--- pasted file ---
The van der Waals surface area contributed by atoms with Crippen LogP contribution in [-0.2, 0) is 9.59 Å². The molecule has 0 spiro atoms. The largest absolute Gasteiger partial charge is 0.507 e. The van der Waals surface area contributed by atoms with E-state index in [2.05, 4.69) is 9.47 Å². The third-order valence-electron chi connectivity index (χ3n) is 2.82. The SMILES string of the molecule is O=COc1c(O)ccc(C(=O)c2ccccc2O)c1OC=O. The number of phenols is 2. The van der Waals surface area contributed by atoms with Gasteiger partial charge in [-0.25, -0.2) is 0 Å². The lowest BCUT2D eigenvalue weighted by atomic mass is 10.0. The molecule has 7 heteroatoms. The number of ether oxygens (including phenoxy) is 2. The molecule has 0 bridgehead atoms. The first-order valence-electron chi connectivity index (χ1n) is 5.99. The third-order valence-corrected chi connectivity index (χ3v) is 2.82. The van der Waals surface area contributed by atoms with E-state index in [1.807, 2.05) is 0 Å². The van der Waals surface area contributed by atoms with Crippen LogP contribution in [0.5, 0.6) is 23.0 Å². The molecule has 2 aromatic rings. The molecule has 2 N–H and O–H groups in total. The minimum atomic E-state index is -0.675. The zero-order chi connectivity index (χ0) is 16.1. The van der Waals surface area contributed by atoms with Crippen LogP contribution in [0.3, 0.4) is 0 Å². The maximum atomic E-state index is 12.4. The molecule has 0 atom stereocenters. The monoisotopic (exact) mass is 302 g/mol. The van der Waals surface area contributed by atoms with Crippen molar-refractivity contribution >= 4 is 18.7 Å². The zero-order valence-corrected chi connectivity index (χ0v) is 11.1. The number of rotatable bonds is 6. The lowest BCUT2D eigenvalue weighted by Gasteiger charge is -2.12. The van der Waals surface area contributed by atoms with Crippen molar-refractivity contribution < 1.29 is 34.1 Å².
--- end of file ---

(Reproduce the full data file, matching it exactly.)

The van der Waals surface area contributed by atoms with Crippen LogP contribution in [-0.2, 0) is 9.59 Å². The molecule has 0 spiro atoms. The largest absolute Gasteiger partial charge is 0.507 e. The van der Waals surface area contributed by atoms with E-state index in [2.05, 4.69) is 9.47 Å². The third-order valence-electron chi connectivity index (χ3n) is 2.82. The SMILES string of the molecule is O=COc1c(O)ccc(C(=O)c2ccccc2O)c1OC=O. The number of phenols is 2. The van der Waals surface area contributed by atoms with Gasteiger partial charge in [-0.25, -0.2) is 0 Å². The lowest BCUT2D eigenvalue weighted by atomic mass is 10.0. The molecule has 7 heteroatoms. The number of ether oxygens (including phenoxy) is 2. The molecule has 0 bridgehead atoms. The first-order valence-electron chi connectivity index (χ1n) is 5.99. The third-order valence-corrected chi connectivity index (χ3v) is 2.82. The van der Waals surface area contributed by atoms with E-state index in [1.807, 2.05) is 0 Å². The van der Waals surface area contributed by atoms with Crippen LogP contribution in [0.5, 0.6) is 23.0 Å². The molecule has 2 aromatic rings. The molecule has 2 N–H and O–H groups in total. The minimum atomic E-state index is -0.675. The zero-order chi connectivity index (χ0) is 16.1. The van der Waals surface area contributed by atoms with Crippen LogP contribution in [0.3, 0.4) is 0 Å². The maximum atomic E-state index is 12.4. The molecule has 0 atom stereocenters. The monoisotopic (exact) mass is 302 g/mol. The van der Waals surface area contributed by atoms with Crippen molar-refractivity contribution >= 4 is 18.7 Å². The zero-order valence-corrected chi connectivity index (χ0v) is 11.1. The number of rotatable bonds is 6. The lowest BCUT2D eigenvalue weighted by Gasteiger charge is -2.12. The van der Waals surface area contributed by atoms with Crippen molar-refractivity contribution < 1.29 is 34.1 Å².